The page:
Choose Your Own Off-Road Adventure: 1983 Toyota Land Cruiser vs 1973 Land Rover Series III

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Happy Friday, Autopians! Today, I decided that if we’re throwing out the price limit on Fridays, we might as well break the imaginary bank and just go for it. So both of today’s choices are from that bastion of all things cool and unaffordable, Hemmings. It’s not the same brown phone-book-sized tome that we all loved to leaf through at B. Dalton’s while Mom shopped for the latest Dean Koontz thriller (that wasn’t just me, right?), but in digital form, it’s still a storehouse of wonders. And there’s another book tie-in to today’s choices that I’ll get to in a minute. But first, let’s see who won our hatchback battle:

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And there you have it. Always bet on red velour. That little Datsun would be a fun cruiser, if only for all the “Wow, I haven’t seen one of those since…” comments.

When I was a kid, the only things I ever asked to spend money on were model cars, and books. (Actually, not much has changed.) My universe revolved around the Scholastic Book Fair at school, and the release of the new MPC and AMT model kits for the year, usually coinciding with the autumn release of the actual cars. Five bucks either way, and I was a happy camper. Naturally, I gravitated towards books about cars, but for kids, those are few and far between. The Phantom Tollbooth is a road-trip story, but there isn’t much about the actual car in it. And Encyclopedia Brown, Fudge, and Beezus and Ramona all walked everywhere.

So when I found book number seventeen in the “Choose Your Own Adventure” series, The Race Forever, I devoured it. I learned how to win both races, and how to get killed, in each of the four cars, and I researched the hell out of the cars. (In the original, it’s a Lancia Stratos and a Saab 900 Turbo for the speed race; apparently those were changed to more modern rally cars for the re-issue.) I still have my orignal copy of it, and a few years ago I decieded to pay tribute to the book by building radio controlled models of the two off-roaders.

And today, we’re going to take a look at those two vehicles. Except that you can actually get in these and drive off on a grueling multi-day off-road adventure. Just watch out for puff adders and river ferry saboteurs.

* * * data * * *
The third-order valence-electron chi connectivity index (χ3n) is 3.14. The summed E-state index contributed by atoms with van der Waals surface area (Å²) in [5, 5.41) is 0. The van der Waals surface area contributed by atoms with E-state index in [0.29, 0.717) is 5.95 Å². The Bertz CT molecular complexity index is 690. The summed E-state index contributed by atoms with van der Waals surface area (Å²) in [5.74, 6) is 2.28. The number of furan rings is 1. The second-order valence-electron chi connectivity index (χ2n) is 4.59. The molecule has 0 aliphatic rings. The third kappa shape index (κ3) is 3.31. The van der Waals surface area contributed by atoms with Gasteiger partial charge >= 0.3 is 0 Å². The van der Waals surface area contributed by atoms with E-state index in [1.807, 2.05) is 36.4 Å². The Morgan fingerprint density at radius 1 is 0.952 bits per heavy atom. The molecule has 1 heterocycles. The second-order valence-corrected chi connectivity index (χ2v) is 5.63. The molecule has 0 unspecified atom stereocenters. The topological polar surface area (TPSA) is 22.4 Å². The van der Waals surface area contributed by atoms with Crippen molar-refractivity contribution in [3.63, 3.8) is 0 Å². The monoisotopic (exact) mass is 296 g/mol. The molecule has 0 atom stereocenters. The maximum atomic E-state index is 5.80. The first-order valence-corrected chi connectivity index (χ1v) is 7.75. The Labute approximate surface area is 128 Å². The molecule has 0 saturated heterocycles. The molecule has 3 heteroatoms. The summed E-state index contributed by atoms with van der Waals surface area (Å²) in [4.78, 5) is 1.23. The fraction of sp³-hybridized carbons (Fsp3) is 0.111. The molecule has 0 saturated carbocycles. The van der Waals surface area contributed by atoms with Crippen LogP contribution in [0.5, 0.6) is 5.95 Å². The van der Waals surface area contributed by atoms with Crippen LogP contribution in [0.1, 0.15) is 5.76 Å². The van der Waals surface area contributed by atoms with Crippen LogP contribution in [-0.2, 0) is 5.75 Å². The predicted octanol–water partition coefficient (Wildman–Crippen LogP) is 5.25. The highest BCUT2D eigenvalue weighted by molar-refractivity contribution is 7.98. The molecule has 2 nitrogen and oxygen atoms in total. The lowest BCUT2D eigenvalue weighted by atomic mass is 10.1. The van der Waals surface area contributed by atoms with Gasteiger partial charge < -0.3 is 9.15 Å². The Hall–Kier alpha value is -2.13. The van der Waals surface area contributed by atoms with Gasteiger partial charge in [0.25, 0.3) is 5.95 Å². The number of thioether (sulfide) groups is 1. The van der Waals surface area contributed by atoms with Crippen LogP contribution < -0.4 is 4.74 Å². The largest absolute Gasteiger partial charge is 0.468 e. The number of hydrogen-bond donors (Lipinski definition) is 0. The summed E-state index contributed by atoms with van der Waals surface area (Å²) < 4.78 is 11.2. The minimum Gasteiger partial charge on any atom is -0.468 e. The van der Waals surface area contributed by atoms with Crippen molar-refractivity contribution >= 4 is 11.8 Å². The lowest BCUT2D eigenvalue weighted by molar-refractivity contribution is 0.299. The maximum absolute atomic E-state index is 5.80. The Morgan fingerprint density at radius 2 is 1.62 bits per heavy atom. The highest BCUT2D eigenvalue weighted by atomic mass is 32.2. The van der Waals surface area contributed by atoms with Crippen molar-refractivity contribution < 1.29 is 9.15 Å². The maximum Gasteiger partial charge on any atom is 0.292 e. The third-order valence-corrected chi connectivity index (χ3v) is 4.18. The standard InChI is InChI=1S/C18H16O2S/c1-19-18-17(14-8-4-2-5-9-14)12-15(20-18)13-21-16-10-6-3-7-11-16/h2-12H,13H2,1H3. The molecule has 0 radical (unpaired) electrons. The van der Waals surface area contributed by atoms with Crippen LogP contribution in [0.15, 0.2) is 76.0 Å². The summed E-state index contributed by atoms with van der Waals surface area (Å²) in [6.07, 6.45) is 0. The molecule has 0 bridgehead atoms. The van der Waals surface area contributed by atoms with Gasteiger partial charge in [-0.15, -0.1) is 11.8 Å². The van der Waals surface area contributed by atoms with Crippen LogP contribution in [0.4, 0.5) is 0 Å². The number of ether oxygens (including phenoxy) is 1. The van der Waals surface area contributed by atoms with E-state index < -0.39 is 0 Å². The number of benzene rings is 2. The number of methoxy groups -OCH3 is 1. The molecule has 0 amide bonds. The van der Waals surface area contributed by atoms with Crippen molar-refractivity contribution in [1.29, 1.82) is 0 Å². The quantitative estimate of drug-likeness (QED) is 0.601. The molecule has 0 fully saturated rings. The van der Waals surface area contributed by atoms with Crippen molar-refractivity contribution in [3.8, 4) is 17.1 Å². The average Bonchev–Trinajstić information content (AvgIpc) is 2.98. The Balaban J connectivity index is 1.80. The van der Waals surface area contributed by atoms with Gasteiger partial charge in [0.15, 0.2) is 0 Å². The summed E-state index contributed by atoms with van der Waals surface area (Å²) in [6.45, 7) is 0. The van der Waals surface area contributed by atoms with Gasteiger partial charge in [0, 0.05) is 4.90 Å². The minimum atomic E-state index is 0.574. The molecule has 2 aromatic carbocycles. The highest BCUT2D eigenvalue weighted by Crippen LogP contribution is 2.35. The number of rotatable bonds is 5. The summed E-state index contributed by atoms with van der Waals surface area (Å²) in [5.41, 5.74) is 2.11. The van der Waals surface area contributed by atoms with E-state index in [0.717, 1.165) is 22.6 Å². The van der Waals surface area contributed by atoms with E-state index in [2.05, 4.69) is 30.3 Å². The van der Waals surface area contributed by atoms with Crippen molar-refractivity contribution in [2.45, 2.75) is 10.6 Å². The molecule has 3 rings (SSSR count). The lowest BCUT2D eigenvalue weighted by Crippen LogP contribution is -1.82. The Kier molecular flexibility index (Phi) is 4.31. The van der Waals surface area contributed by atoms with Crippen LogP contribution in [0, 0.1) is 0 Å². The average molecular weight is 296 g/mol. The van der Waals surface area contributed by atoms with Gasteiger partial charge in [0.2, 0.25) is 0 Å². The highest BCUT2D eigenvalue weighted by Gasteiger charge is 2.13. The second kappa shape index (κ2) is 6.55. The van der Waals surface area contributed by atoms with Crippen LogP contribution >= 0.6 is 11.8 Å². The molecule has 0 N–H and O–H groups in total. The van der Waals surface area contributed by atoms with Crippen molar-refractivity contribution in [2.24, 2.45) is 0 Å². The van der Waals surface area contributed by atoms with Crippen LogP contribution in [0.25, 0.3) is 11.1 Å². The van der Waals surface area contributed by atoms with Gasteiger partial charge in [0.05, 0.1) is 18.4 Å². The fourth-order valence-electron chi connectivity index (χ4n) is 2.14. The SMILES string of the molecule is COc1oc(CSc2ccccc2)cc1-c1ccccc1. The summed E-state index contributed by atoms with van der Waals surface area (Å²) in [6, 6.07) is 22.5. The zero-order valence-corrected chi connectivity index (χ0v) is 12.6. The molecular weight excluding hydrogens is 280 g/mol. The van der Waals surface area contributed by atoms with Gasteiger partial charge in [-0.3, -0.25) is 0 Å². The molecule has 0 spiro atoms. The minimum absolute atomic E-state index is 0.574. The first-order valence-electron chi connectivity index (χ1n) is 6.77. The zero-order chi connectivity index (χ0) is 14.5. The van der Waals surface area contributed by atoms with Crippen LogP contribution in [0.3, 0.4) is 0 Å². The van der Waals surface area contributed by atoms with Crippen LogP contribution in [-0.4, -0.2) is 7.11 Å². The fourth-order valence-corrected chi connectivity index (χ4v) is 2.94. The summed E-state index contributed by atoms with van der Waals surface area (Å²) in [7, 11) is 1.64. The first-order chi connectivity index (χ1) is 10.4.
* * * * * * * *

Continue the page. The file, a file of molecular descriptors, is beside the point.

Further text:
1983 Toyota Land Cruiser FJ40 – $55,000

Fj 1

Engine/drivetrain: 4.2 liter inline 6, 4 speed manual, part-time 4WD

Location: Savannah, GA

Odometer reading: 10,900 miles (since restoration, total mileage unknown)

Runs/drives? I should hope so, for that price

Like so many other small 4WD vehicles, the Land Cruiser can trace its roots back to the good old Jeep. Toyota reverse-engineered a captured Jeep, and then, as they are still known for doing, improved upon it. They may not always be innovative, but they keep ironing out kinks until the resulting vehicle is as good as it can be.

Fj 2

The FJ40 iteration of Toyota’s famous off-roader is still, after all these years, the mental image most people see when you say “Land Cruiser.” It’s instantly recognizable, and still looks good. And with a long history of reliable service all around the world, it’s not just another pretty face.

Fj 3

Fj 5

This Land Cruiser has been restored, and it’s drop-dead gorgeous. It’s only done 10,000 miles in the past eleven years since being restored, but I’d like to think it covered a couple hundred thousand before that, and in some harsh environments. Of course, we get none of its prior history, but if these four wheels could talk, I’d love to hear the stories they’d tell.

Fj 4

The trouble with this truck for someone like me is that it’s literally too good for me. I would want to use it as intended, and ruin all that pretty restoration work. This Land Cruiser is a great starting point, but it needs some dents and scrapes and wear and tear to make it truly perfect. There’s a reason I write a feature called “Shitbox Showdown.”

1973 Land Rover Series III 109 – $69,998

Lr 1

Engine/drivetrain: 2.25 liter inline 4 (assuming it’s stock), 4 speed manual, part-time 4WD

Location: Jacksonville, FL

Odometer reading: unknown

Runs/drives? I assume

The Land Rover was designed to be a cross between a small truck and a tractor, to help get Britain back on its feet after World War II and keep Rover afloat. The original Land Rovers had aluminum alloy body panels to save on steel, and were all painted various shades of green to use up surplus military paint. The alloy stuck around, but luckily the color palette expanded.